Elephant conservation

Botswana opens elephant hunting season

An elephant in the Chobe river in Botswana, which has offered nearly 300 elephant hunting licenses for the 2021 season.
An elephant in the Chobe river in Botswana, which has offered nearly 300 elephant hunting licenses for the 2021 season. © Chris Jek/AFP

Botswana was due to open its hunting season as planned on Tuesday with 287 licenses to shoot elephants, which were placed last month on a list of endangered species.

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Botswana’s government issued 100 new elephant hunting licenses for 2021, in addition to the 187 from the 2020 season, which was interrupted by the Covid-19 pandemic.

Most trophy hunters come from the United States, which has been hit hard by the pandemic, and travel restrictions have kept out other hunters from Europe.

With 130,000 elephants, Botswana has the world’s largest population, who migrate through the Kavango Zambezi Transfrontier Conservation Area that also spans parts of Angola, Namibia, Zambia and Zimbabwe.

Botswana has largely managed to keep away ivory poachers, who are responsible for decimating 30 percent of the African elephant population in the past decade, and its population is actually growing.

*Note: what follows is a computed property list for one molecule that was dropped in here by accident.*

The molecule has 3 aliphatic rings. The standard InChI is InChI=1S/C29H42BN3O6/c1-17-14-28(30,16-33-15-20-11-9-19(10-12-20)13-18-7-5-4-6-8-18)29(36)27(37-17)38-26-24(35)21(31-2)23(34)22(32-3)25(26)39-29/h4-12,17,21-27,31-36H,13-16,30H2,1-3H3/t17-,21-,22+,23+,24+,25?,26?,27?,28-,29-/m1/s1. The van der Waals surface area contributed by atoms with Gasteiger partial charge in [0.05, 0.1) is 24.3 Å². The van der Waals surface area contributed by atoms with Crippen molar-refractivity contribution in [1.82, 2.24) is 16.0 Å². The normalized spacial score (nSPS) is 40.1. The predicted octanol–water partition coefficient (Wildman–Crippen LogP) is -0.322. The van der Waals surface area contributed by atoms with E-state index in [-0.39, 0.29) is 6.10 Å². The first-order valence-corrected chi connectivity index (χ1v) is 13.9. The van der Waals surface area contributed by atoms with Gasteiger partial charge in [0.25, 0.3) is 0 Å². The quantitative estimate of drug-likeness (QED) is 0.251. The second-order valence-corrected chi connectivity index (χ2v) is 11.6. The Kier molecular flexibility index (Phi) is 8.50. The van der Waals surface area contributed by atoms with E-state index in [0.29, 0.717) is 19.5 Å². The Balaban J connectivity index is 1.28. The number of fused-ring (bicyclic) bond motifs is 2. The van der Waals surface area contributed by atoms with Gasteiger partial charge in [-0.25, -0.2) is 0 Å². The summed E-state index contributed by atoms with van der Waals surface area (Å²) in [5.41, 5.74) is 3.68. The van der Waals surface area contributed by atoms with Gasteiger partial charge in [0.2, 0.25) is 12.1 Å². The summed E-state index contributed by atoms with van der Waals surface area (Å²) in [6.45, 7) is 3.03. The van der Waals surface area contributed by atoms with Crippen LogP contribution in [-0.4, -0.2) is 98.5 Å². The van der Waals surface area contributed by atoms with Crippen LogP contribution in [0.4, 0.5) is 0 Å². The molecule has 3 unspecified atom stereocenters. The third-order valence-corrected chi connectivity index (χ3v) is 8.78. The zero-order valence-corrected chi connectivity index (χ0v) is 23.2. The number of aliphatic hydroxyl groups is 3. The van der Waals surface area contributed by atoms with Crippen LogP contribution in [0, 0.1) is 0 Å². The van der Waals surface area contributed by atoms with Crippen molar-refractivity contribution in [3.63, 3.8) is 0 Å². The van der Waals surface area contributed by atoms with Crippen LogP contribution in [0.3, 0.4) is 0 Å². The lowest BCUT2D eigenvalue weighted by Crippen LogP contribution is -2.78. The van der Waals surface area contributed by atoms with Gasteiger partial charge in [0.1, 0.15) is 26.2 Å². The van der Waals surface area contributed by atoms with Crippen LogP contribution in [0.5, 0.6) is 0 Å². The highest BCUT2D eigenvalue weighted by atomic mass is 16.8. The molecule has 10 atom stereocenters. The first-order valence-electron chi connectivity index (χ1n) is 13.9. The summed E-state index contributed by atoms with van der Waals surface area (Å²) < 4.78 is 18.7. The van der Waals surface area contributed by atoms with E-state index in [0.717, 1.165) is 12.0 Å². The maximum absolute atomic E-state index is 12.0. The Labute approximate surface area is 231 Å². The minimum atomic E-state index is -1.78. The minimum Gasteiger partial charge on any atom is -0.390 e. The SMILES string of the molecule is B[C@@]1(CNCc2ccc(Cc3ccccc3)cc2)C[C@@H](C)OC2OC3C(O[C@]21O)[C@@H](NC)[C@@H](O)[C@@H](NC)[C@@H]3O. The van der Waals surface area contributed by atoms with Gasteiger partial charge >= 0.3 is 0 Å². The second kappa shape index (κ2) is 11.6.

However, this month the International Union for the Conservation of Nature (IUCN) listed African savannah elephants as endangered, and forest elephants as critically endangered.

Trunk call

The Botswana government uses IUCN reports to guide its conservation efforts. But it has pointed out that the increase of its elephant population justifies the decision to allow legal hunting.

In 2019 the government lifted a ban on trophy hunting put in place by conservation-minded president Ian Khama in 2014.

The sale of the licenses benefit local communities who are affected by the increased range of elephants looking for water, as drought conditions push them into contact with humans, destroying crops and sometimes trampling people.

The government has also sold licenses to kill leopards, zebras and buffaloes.

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